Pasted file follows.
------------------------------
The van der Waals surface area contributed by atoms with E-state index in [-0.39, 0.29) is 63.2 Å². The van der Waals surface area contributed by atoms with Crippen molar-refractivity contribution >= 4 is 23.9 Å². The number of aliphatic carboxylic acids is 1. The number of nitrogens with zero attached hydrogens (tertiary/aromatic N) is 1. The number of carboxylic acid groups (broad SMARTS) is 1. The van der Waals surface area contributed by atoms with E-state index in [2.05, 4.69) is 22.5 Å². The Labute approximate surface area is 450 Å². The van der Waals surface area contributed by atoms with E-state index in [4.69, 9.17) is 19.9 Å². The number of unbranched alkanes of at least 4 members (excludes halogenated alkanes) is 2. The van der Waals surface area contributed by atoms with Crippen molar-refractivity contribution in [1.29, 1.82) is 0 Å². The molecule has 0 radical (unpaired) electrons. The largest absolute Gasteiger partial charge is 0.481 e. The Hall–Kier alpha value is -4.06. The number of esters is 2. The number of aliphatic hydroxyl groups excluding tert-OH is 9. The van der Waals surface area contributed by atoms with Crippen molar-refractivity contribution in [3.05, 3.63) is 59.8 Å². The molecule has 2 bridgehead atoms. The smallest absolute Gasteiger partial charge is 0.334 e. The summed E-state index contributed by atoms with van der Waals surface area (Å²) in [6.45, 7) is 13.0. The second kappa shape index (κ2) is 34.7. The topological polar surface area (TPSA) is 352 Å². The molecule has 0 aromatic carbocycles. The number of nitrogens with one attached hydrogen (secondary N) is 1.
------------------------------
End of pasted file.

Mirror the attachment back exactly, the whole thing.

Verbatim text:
The van der Waals surface area contributed by atoms with E-state index in [-0.39, 0.29) is 63.2 Å². The van der Waals surface area contributed by atoms with Crippen molar-refractivity contribution >= 4 is 23.9 Å². The number of aliphatic carboxylic acids is 1. The number of nitrogens with zero attached hydrogens (tertiary/aromatic N) is 1. The number of carboxylic acid groups (broad SMARTS) is 1. The van der Waals surface area contributed by atoms with E-state index in [2.05, 4.69) is 22.5 Å². The Labute approximate surface area is 450 Å². The van der Waals surface area contributed by atoms with E-state index in [4.69, 9.17) is 19.9 Å². The number of unbranched alkanes of at least 4 members (excludes halogenated alkanes) is 2. The van der Waals surface area contributed by atoms with Crippen molar-refractivity contribution in [1.29, 1.82) is 0 Å². The molecule has 0 radical (unpaired) electrons. The largest absolute Gasteiger partial charge is 0.481 e. The Hall–Kier alpha value is -4.06. The number of esters is 2. The number of aliphatic hydroxyl groups excluding tert-OH is 9. The van der Waals surface area contributed by atoms with Crippen molar-refractivity contribution in [3.05, 3.63) is 59.8 Å². The molecule has 2 bridgehead atoms. The smallest absolute Gasteiger partial charge is 0.334 e. The summed E-state index contributed by atoms with van der Waals surface area (Å²) in [6.45, 7) is 13.0. The second kappa shape index (κ2) is 34.7. The topological polar surface area (TPSA) is 352 Å². The molecule has 0 aromatic carbocycles. The number of nitrogens with one attached hydrogen (secondary N) is 1.